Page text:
The homecoming does capture some of the ruminating calm that comes with returning to a town you've spent most of your life in where you may be welcomed and "The air has its own smell about it" isn't that far from the truth. You tend to discriminate it more. The book doesn't really suffer from a lack of a sense of urgency because it is in no way that sort of book. A sort of book in which the characters need extensive biographies because the subtle narrative threads are key. We don't learn enough about Asa I don't think, that's the only thing that bothers me. Certainly the most interesting character but is completely divorced from the daliance in the lake district or anyting that happened past Temple Meads outside of one letter.
A more casual melodrama. A melodrama either has to be casual or about a Russian aristocrat who never gets out of bed for me to engage with it successfully.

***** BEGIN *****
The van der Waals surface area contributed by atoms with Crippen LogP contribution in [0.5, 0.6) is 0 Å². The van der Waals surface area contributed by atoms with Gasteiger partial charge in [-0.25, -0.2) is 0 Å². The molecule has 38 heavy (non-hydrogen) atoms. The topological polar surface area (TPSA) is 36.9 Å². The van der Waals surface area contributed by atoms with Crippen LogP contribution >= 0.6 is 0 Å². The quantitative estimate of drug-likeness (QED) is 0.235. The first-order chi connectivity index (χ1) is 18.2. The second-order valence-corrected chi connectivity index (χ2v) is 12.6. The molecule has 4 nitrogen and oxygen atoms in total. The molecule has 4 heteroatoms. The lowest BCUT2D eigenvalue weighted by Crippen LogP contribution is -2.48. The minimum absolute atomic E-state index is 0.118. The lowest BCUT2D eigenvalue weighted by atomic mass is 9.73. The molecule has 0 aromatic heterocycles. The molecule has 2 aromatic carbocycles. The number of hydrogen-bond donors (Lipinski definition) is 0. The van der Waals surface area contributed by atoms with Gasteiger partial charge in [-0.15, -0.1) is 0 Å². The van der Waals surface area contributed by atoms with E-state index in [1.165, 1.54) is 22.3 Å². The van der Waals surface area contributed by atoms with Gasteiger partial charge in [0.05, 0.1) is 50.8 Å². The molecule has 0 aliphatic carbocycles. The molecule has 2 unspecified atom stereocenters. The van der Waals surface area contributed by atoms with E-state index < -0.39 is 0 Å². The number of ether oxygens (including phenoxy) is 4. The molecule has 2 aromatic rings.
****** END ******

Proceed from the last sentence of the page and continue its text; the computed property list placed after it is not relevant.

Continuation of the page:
This book was pretty good. It captured my interest because apparently the character of Asa is supposed to be derived from an author's portrait of the poet Jon Silkin, and I like his poems. That aspect was a bit of a letdown, we don't get substantial insight into the artistic processes of the man through this emblem. In the beginning and near the end, where we spend the most time with that character, he just seems to be portrayed as a dishevelled painter who is struggling in his innovations and has a certain rustic charm about him. It's a more general hunger artist portrait, maybe a little more despairing. Shouldn't let poets fool you, but the rich imagery of his poems isn't so present in the descriptors of Asa's pictures. In the end it's extensively described as a fragmentary, Pissaro-esque (I guess) style in which the only vivid depictions are acute architectural features like chimneys or posts as if to suggest the focus converges around them. That seemed really odd. The architectures of Silkin's poems are often not very narrative and are instead very visual and do adhere to these kind of flight-of-fancy fragments which are enjoyable as the reader's imagination, but I'm not sure whether this particular connection is cohesive.